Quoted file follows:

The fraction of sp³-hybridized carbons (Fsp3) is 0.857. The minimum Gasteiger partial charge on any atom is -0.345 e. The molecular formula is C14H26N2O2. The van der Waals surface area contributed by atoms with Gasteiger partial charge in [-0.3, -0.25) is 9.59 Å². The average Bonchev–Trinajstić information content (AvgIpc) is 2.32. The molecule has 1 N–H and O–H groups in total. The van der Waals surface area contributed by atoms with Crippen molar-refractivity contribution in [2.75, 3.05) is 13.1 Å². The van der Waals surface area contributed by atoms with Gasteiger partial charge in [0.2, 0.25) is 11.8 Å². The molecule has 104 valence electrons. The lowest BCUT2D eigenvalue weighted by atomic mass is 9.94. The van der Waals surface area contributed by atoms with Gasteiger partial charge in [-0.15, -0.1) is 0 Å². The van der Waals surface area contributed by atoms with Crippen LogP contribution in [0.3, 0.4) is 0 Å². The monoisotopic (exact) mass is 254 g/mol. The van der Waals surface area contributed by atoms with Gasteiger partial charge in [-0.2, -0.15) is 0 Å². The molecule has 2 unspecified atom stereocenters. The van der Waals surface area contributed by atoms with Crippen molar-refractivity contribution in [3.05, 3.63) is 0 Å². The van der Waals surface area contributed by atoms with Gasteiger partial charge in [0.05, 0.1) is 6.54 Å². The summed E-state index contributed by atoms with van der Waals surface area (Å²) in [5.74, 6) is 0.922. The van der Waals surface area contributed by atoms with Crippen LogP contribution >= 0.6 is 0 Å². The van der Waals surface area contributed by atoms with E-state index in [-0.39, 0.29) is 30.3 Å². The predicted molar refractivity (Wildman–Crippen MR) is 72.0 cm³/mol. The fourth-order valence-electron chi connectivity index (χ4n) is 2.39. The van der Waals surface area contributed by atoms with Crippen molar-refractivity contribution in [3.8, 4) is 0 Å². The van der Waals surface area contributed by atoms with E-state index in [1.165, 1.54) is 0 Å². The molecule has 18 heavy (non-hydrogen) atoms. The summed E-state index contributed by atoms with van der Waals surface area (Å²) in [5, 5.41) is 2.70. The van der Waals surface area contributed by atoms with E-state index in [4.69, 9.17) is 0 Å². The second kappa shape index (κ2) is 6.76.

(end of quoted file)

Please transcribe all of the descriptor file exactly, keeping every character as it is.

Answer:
The fraction of sp³-hybridized carbons (Fsp3) is 0.857. The minimum Gasteiger partial charge on any atom is -0.345 e. The molecular formula is C14H26N2O2. The van der Waals surface area contributed by atoms with Gasteiger partial charge in [-0.3, -0.25) is 9.59 Å². The average Bonchev–Trinajstić information content (AvgIpc) is 2.32. The molecule has 1 N–H and O–H groups in total. The van der Waals surface area contributed by atoms with Crippen molar-refractivity contribution in [2.75, 3.05) is 13.1 Å². The van der Waals surface area contributed by atoms with Gasteiger partial charge in [0.2, 0.25) is 11.8 Å². The molecule has 104 valence electrons. The lowest BCUT2D eigenvalue weighted by atomic mass is 9.94. The van der Waals surface area contributed by atoms with Gasteiger partial charge in [-0.15, -0.1) is 0 Å². The van der Waals surface area contributed by atoms with Crippen LogP contribution in [0.3, 0.4) is 0 Å². The monoisotopic (exact) mass is 254 g/mol. The van der Waals surface area contributed by atoms with Gasteiger partial charge in [-0.2, -0.15) is 0 Å². The molecule has 2 unspecified atom stereocenters. The van der Waals surface area contributed by atoms with Crippen molar-refractivity contribution in [3.05, 3.63) is 0 Å². The van der Waals surface area contributed by atoms with Gasteiger partial charge in [0.05, 0.1) is 6.54 Å². The summed E-state index contributed by atoms with van der Waals surface area (Å²) in [5.74, 6) is 0.922. The van der Waals surface area contributed by atoms with Crippen LogP contribution >= 0.6 is 0 Å². The van der Waals surface area contributed by atoms with E-state index in [-0.39, 0.29) is 30.3 Å². The predicted molar refractivity (Wildman–Crippen MR) is 72.0 cm³/mol. The fourth-order valence-electron chi connectivity index (χ4n) is 2.39. The van der Waals surface area contributed by atoms with Crippen molar-refractivity contribution in [3.8, 4) is 0 Å². The van der Waals surface area contributed by atoms with E-state index in [1.165, 1.54) is 0 Å². The molecule has 18 heavy (non-hydrogen) atoms. The summed E-state index contributed by atoms with van der Waals surface area (Å²) in [5, 5.41) is 2.70. The van der Waals surface area contributed by atoms with E-state index in [4.69, 9.17) is 0 Å². The second kappa shape index (κ2) is 6.76.